In Florida, banks who slack on maintaining their properties are getting a taste of their own medicine.
December 26, 2012 |
It’s payback time—literally. In Florida, hundreds of homeowner and neighborhood associations are foreclosing on banks that have failed to upkeep their repossessed properties, according to—of all things— a CNN Money report.
Florida is one of the states hardest hit by foreclosures, and there are nearly a half-million foreclosed houses now standing vacant and often slowly deteriorating. When a bank forecloses on a house, evicts the family and then repossesses the property, it also assumes responsibility for maintaining the home and yard and paying homeowner or condo association fees. Yet, some of the nation’s largest and richest banks have been unable or unwilling to upkeep their properties—prompting neighbors across Florida to declare enough is enough.
One Miami lawyer, Ben Solomon, has filed more than 1,000 liens against banks for failing to maintain their properties or pay their homeowner association fees. And when the recalcitrant banks don’t comply, Solomon slaps them with a foreclosure notice—131 thus far.
The push to hold banks accountable for their properties isn’t simply sweet justice against the world’s worst neighbors. Unmaintained properties create a host of problems for the surrounding neighborhood—problems that Bank of America, JP Morgan, U.S. Bank and other major Wall Street institutions are going to have to start dealing with if they want to continue foreclosing on and repossessing millions of homes across the United States. First off, an unmaintained property drives down the values of all surrounding homes, further putting neighboring homeowners at risk of default. (Multiple studies have shown that underwater homeowners are more likely to default than those who do not owe more on their mortgage than their homes are worth.) Secondly, vacant, foreclosed homes increase crime, adding an extra expense for strapped city budgets and putting the whole neighborhood at risk. Third, in neighborhoods homeowners associations, other families end up paying extra for things like water and garbage pickup because major global corporations like Deutsche Bank can’t even pitch in their fair share of the community expense. Adding insult to injury, banks are far more likely to leave properties unmaintained in neighborhoods of color, according to a report by the National Fair Housing Alliance.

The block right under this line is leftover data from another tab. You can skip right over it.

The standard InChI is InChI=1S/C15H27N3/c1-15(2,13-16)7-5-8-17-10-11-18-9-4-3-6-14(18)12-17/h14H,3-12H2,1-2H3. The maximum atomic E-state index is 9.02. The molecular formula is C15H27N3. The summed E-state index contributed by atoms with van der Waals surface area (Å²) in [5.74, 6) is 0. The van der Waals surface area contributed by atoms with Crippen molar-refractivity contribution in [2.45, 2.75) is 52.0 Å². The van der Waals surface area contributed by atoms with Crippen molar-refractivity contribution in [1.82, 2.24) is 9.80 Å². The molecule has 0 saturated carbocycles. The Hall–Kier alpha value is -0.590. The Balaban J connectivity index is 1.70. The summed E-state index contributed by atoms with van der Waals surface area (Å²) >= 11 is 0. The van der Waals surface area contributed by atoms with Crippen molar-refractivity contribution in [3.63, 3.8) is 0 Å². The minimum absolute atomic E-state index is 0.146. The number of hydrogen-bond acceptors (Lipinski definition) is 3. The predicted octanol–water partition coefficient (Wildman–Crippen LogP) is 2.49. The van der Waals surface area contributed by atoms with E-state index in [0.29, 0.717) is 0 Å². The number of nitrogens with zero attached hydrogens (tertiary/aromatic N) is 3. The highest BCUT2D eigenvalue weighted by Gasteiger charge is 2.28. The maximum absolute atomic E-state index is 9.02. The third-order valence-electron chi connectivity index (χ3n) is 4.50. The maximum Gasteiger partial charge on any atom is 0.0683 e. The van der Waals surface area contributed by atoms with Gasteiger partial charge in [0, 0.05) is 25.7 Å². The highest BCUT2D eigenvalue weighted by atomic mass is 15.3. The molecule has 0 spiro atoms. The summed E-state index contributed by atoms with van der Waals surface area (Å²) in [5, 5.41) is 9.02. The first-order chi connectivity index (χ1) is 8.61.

Solomon has already won tens of thousands of dollars from some of the nation’s largest banks—and even foreclosed on one mortgage servicing company, NovaStar, for failing to maintain its house in the Keys Gate Community Association in Homestead, Florida.
Laura Gottesdiener is a freelance journalist and activist in New York City.